It's clear that the breakup of her parents' marriage was enormously important to her. And the key to that is seeing how relentlessly, she pursued the man whom she blamed for that breakup--Thomas Cranmer, who became Archbishop of Canterbury, precisely in order to break up her parents' marriage. Cranmer was a criminal in Mary's eyes. He'd committed a series of crimes. The first was to end her mother's marriage; the second was to be part of the break with Rome; the third was then to change the church to Protestantism; and the fourth was to support Lady Jane Grey.

 

 

 

----------------------------

感谢太阳DD参与,欢迎常来哈---sylvia

 

 

[ 本帖最后由 sylvia_qian 于 2009-4-6 14:31 编辑 ]
on sunshake

I think many ordinary Catholics in the reign of Mary viewed burnings of Protestants with horror. Although catholic families may not like the prayer book in English, they may not like the fact that during the reign of Edward VI, their churches have been cleansed of the Catholic liturgical kits that they were so attached to, this does not mean the catholic families want to see their neighbors burned at the stake. And make no mistake about it, the burning of somebody at the stake is a very nasty business. It takes a long time to die. While you have mass burnings, while you have a number of Protestants being burned at the same time, the smell of human burning fat would have been overpowering.

The persecution is a duty, a religious duty, because in order to save the souls of her subjects, she has got to eradicate the virus of, of heresy. She is a fanatic.

While Mary's religious persecutions proved unpopular with her subjects, her marriage with Philip was a sham.

That he ever loved her in the conventional romantic sense, I think, is very doubtful, but he did always regard her as, as, as his aunt, great tía amada (西班牙语dear aunt).

Mary was 11 years older than her husband. She failed to bear him a child, something she refused to accept.

We know that she has two phantom pregnancies. Exactly what causes them, we don't know. And one assumes there must be some balance between something physical, maybe some kind of tumor, who knows, and something psychological in the planet she is desperate to have a child and to continue the Tudor line and to continue her catholic religious settlement by having children of her own rather than things passing on to Elizabeth.

It's obvious to everybody except Mary herself that she's never gonna have a child. But a barren wife is no use to him at all.

In the end, Philip went back to Spain. He got a lot else to do than be in England, so he left the queen, nursing her delusions of pregnancy. And in the last year, her health was going. It became clear she was dying.

With her health failing, Mary was determined to exact merciless revenge on those who had wronged her in the past.

It's clear that the breakup of her parents' marriage was enormously important to her. And the key to that is seeing how relentlessly she pursued the man whom she blamed for that breakup--Thomas Cranmer, who became Archbishop of Canterbury precisely in order to break up her parents' marriage. Cranmer was a criminal in Mary's eyes. He'd committed a series of crimes: The first was to end her mother's marriage; the second was to be part of the break with Rome; the third was then to change the church to Protestantism; and the fourth was to support Lady Jane Grey.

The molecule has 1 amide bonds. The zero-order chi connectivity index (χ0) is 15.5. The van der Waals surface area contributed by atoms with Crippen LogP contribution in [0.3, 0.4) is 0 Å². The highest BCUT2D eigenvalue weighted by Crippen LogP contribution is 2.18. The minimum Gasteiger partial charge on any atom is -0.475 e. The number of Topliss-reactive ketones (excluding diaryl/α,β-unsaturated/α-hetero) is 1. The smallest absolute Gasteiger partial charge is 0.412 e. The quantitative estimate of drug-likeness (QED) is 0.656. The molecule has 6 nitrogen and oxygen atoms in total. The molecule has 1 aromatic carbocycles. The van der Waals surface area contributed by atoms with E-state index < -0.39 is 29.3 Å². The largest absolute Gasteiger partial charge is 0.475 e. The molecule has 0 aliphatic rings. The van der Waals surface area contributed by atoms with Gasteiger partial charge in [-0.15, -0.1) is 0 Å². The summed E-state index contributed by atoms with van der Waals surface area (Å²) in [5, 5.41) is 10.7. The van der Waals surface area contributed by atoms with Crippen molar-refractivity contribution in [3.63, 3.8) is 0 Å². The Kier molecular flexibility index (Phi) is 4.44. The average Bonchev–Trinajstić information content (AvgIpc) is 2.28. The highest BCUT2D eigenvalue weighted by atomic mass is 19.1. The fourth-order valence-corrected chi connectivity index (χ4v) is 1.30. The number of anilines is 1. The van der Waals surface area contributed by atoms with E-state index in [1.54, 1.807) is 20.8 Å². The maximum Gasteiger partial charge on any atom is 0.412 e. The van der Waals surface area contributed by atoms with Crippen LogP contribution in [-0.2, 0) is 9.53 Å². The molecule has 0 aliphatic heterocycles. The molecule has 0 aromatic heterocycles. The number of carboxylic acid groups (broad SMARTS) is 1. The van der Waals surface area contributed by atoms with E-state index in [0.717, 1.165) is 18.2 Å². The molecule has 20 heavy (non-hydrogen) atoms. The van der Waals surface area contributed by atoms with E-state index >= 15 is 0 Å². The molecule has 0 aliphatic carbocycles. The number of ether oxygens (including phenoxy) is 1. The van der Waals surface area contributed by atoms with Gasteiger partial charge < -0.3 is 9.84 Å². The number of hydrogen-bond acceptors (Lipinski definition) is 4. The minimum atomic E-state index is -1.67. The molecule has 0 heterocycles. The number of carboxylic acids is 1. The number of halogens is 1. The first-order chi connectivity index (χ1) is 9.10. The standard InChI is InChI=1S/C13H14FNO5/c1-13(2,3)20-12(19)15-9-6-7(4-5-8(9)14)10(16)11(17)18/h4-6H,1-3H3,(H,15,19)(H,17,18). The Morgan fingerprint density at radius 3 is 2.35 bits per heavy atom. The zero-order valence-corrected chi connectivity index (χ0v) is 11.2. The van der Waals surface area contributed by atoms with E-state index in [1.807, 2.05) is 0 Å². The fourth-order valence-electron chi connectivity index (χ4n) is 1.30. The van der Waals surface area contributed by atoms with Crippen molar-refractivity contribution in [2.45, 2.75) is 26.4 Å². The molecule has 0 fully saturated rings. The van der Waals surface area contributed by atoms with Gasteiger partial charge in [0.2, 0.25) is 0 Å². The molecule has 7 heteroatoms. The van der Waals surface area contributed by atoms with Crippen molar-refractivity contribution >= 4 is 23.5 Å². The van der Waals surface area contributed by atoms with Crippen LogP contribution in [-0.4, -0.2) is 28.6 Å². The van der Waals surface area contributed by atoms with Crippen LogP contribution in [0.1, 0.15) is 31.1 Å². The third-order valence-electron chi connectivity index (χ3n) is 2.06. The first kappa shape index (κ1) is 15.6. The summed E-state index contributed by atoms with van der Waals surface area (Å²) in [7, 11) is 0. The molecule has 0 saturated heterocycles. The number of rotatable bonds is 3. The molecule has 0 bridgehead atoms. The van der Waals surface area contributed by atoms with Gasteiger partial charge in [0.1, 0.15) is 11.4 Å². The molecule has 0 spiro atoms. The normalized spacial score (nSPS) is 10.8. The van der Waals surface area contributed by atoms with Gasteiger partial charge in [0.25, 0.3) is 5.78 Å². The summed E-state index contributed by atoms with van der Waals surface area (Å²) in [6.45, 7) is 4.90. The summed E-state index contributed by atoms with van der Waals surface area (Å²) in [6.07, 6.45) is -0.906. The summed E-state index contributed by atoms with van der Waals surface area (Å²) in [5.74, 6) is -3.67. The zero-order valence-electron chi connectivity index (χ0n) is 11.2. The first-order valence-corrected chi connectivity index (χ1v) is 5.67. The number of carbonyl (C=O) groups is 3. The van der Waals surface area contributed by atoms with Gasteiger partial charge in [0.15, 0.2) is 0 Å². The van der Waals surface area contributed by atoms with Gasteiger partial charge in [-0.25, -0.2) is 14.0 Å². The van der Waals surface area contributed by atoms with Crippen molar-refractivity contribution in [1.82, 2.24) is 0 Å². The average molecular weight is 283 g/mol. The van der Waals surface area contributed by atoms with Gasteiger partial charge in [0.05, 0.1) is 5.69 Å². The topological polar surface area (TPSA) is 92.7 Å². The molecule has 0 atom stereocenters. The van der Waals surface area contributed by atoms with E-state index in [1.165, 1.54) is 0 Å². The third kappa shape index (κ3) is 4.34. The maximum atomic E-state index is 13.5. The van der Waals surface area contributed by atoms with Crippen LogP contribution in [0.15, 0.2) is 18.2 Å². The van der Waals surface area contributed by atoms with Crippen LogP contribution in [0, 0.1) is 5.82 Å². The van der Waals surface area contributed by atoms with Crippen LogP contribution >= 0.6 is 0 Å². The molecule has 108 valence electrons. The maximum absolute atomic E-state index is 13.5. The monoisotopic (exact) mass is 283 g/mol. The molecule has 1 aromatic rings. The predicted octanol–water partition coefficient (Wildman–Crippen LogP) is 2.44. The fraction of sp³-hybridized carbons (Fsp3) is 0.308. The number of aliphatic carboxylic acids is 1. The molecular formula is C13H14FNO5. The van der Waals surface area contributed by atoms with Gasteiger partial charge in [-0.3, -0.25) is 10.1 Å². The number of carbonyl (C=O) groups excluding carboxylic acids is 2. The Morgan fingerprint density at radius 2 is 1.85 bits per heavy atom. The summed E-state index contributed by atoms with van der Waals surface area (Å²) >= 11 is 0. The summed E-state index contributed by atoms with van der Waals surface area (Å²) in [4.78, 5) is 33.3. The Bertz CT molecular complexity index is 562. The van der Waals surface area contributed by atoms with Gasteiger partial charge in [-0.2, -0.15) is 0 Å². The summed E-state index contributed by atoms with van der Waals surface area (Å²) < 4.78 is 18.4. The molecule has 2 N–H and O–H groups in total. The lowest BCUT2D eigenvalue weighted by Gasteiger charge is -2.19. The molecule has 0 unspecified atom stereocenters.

1

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on kt

 

I think many ordinary Catholics in the range of Mary view the burnings of Protestants with horror. Although catholic families may not like the prayer book in English, they may not like the fact that during the reign of Edward VI, their churches being cleansed wholly, the Catholic liturgy blockaded that they were so attached to, this does not mean the catholic families want to see their neighbors burned at the stake. And make no mistake about it, the burning of somebody at the stake is a very nasty business. It takes a long time to die. While you have mass burnings, while you have a number of Protestants being burned at the same time, the smell of human burning fat would have been overpowering. The persecution is a duty, a religious duty, because in order to save the souls of her subjects, she has got to eradicate the virus of, of heresy. She is a fanatic. While Mary's religious persecutions proved unpopular with her subjects, her marriage with Philip was a sham. That he ever loved her in the conventional romantic sense, I think, is very doubtful, but he did always regard her as, as, as his aunt, great tía amada (西班牙语dear aunt). Mary was 11 years older than her husband. She failed to bear him a child, something she refused to accept. We know that she has two phantom pregnancies. Exactly what causes them, we don't know. And one assumes there must be some balance between something physical, maybe some kind of tumor, who knows, and something psychological, in the plain meaning, she is desperate to have a child and to continue the Tudor line and to continue her catholic religious settlement by having children of her own rather than things passing on to Elizabeth. It's obvious to everybody except Mary herself that she's never gonna have a child. But a barren wife is no use to him at all. In the end, Philip went back to Spain. He got a lot else to do than be in England, so he left the queen, nursing her delusions of pregnancy. And in the last year, her health was going. It became clear she was dying. With her health failing, Mary was determined to exact merciless revenge on those who had wronged her in the past. It's clear that the breakup of her parents' marriage was enormously important to her. And the key to that is seeing how relentlessly she pursued the man whom she blamed for that breakup--Thomas Cranmer, who became Archbishop of Canterbury precisely in order to break up her parents' marriage. Cranmer was a criminal in Mary's eyes. He'd committed a series of crimes: The first was to end her mother's marriage; the second was to be part of the break with Rome; the third was then to change the church to Protestantism; and the fourth was to support Lady Jane Grey.